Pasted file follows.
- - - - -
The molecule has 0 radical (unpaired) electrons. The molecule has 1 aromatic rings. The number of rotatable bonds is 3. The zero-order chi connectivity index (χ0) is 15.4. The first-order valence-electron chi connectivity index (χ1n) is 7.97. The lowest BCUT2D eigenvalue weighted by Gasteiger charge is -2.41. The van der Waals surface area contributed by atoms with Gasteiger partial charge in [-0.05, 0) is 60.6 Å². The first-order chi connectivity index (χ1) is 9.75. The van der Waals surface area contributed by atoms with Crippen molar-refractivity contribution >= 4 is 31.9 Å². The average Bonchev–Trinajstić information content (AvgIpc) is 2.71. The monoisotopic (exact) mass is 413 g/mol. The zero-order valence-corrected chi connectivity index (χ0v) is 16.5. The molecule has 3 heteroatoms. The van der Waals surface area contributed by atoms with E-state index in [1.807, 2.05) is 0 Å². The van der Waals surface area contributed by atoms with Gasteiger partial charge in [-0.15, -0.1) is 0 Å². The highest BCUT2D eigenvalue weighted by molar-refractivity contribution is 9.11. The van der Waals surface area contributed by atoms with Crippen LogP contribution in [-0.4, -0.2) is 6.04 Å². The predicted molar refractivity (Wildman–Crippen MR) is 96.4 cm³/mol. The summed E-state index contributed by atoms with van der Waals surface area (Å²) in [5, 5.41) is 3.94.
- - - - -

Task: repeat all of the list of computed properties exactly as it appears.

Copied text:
The molecule has 0 radical (unpaired) electrons. The molecule has 1 aromatic rings. The number of rotatable bonds is 3. The zero-order chi connectivity index (χ0) is 15.4. The first-order valence-electron chi connectivity index (χ1n) is 7.97. The lowest BCUT2D eigenvalue weighted by Gasteiger charge is -2.41. The van der Waals surface area contributed by atoms with Gasteiger partial charge in [-0.05, 0) is 60.6 Å². The first-order chi connectivity index (χ1) is 9.75. The van der Waals surface area contributed by atoms with Crippen molar-refractivity contribution >= 4 is 31.9 Å². The average Bonchev–Trinajstić information content (AvgIpc) is 2.71. The monoisotopic (exact) mass is 413 g/mol. The zero-order valence-corrected chi connectivity index (χ0v) is 16.5. The molecule has 3 heteroatoms. The van der Waals surface area contributed by atoms with E-state index in [1.807, 2.05) is 0 Å². The van der Waals surface area contributed by atoms with Gasteiger partial charge in [-0.15, -0.1) is 0 Å². The highest BCUT2D eigenvalue weighted by molar-refractivity contribution is 9.11. The van der Waals surface area contributed by atoms with Crippen LogP contribution in [-0.4, -0.2) is 6.04 Å². The predicted molar refractivity (Wildman–Crippen MR) is 96.4 cm³/mol. The summed E-state index contributed by atoms with van der Waals surface area (Å²) in [5, 5.41) is 3.94.